Franciscan Custody of the Holy Land - 06/03/2000 info: email@example.com
One of the most challenging dimensions of religion in our times seems to be the need of a new attitude which the Churches, Judaism and Islam have to develop in their approach to other religious faiths and world religions. In the interreligious dialogue, Christianity has a dynamic role. Judaism and Islam are not always convinced of the necessity of such a dialogue.
Among Christians there is a considerable change in attitude. The World Council of Churches and the Roman Catholic Church have both taken steps in their understanding of other religions. In the Roman Catholic Church the main breakthrough came with the Vatican II Declaration on the Relationship of the Church to non Christian religions in 1965, known as Nostra Aetate. In 1986 Pope John Paul II initiated a day of prayer for peace in Assisi to which he invited 50 delegates from various Christian communities and 50 leaders of other faiths, which was an act of dialogue at the highest level. The figure of Saint Francis meeting with the Sultan of Egypt is known to everybody. What is exceptional is that this dialogue took part at the end of the Middle Ages, after the difficult period of the Crusades.
The implications of the Assisi prayer go beyond the event itself. It confers a theological imperative for interreligious dialogue, not only for the sake of the religions to come together, but also for the religions to become conscious of their task of bringing about peace in our societies.
It is interesting noting that the message of Jesus of Nazareth was not all circumscribed by a narrow ethnic and racial considerations of Judaism. Transcending the boundaries of his own religion Jesus appreciated the Gentiles and the Samaritans for their religiosity. He was open to other religions and to religious complementarity. Seeing the faith of the Roman officer of Capernaum who went to Jesus with the request to cure his sick servant Jesus told him : ´ Not even in Israel have I found such faith. Many will come from East and West and sit at table with Abraham, Isaac and Jacob while the children of the Kingdom will be thrown into the outer darkness. Jesus recognized the faith of the Canaanite woman. He healed a Samaritan leper. The Gospel of John chapter 12 knows about Greeks who wanted to meet Jesus in Jerusalem. This is one of the most challenging stories which show how Jesus understood his own religious identity and his relation to the followers of other religions. The story provides us some insights about the need for openness that should be characteristic of the followers of all religions.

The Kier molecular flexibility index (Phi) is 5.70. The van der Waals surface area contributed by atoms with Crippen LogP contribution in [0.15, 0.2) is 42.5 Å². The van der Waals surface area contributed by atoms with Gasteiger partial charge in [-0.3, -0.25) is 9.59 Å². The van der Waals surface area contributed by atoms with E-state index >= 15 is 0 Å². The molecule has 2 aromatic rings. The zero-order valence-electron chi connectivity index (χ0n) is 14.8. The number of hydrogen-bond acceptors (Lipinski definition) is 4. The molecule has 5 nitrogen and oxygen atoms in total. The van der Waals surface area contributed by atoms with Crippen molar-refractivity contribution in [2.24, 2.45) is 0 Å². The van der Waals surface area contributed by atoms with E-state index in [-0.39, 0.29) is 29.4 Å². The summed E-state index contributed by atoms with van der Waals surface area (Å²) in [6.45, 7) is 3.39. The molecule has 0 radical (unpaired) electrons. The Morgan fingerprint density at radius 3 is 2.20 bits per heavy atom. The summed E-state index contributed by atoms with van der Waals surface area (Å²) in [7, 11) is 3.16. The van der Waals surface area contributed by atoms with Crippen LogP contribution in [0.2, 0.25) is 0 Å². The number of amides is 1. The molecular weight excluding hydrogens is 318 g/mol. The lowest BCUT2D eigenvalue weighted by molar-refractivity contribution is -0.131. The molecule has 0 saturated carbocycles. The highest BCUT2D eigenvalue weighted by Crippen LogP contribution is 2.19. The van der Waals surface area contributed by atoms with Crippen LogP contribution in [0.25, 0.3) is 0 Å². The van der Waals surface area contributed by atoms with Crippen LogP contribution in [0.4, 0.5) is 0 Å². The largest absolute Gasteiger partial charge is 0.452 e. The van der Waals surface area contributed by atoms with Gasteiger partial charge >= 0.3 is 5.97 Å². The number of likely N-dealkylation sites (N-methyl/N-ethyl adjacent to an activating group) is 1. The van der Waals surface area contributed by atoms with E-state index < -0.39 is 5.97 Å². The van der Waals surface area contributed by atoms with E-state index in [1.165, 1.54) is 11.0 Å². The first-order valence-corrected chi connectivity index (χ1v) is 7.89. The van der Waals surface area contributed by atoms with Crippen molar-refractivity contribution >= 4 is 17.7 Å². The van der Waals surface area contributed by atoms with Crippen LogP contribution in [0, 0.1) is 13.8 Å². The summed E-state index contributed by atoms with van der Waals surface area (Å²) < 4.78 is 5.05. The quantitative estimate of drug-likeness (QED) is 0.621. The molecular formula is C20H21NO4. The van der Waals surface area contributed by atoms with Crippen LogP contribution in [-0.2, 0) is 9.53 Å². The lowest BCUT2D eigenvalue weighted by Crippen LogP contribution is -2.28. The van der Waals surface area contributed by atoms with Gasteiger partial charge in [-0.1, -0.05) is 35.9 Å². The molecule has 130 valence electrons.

Early Christianity explained the priesthood of Jesus by taking without any qualms the model of a pagan priest, the priest of the Jebusite city: Mechisedek. For early Christianity, it was important to show how well this priest realized in himself the ideals of a mediator between God and men. This could not be seen in the priesthood of the Old Covenant characterized by externalism, but only in the priesthood of Melchisedek (letter to the Hebrews 7,1-28).